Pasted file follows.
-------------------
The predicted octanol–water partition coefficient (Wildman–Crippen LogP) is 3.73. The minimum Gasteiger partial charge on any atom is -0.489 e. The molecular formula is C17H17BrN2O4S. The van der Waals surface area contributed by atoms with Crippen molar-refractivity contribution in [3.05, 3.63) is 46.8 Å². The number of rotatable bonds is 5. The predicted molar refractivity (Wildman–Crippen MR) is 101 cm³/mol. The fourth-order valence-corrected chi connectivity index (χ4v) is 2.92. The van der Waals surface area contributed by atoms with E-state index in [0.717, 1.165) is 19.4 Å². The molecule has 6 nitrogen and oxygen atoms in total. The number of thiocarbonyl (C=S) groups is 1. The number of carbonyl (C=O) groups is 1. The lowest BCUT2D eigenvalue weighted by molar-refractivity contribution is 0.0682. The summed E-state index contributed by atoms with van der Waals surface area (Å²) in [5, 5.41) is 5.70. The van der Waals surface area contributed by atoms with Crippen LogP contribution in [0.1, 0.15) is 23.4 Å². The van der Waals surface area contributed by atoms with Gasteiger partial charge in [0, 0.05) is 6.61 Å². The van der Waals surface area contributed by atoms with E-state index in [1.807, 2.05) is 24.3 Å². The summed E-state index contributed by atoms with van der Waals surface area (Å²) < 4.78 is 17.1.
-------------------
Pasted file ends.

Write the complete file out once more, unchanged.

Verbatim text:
The predicted octanol–water partition coefficient (Wildman–Crippen LogP) is 3.73. The minimum Gasteiger partial charge on any atom is -0.489 e. The molecular formula is C17H17BrN2O4S. The van der Waals surface area contributed by atoms with Crippen molar-refractivity contribution in [3.05, 3.63) is 46.8 Å². The number of rotatable bonds is 5. The predicted molar refractivity (Wildman–Crippen MR) is 101 cm³/mol. The fourth-order valence-corrected chi connectivity index (χ4v) is 2.92. The van der Waals surface area contributed by atoms with E-state index in [0.717, 1.165) is 19.4 Å². The molecule has 6 nitrogen and oxygen atoms in total. The number of thiocarbonyl (C=S) groups is 1. The number of carbonyl (C=O) groups is 1. The lowest BCUT2D eigenvalue weighted by molar-refractivity contribution is 0.0682. The summed E-state index contributed by atoms with van der Waals surface area (Å²) in [5, 5.41) is 5.70. The van der Waals surface area contributed by atoms with Crippen LogP contribution in [0.1, 0.15) is 23.4 Å². The van der Waals surface area contributed by atoms with Gasteiger partial charge in [0, 0.05) is 6.61 Å². The van der Waals surface area contributed by atoms with E-state index in [1.807, 2.05) is 24.3 Å². The summed E-state index contributed by atoms with van der Waals surface area (Å²) < 4.78 is 17.1.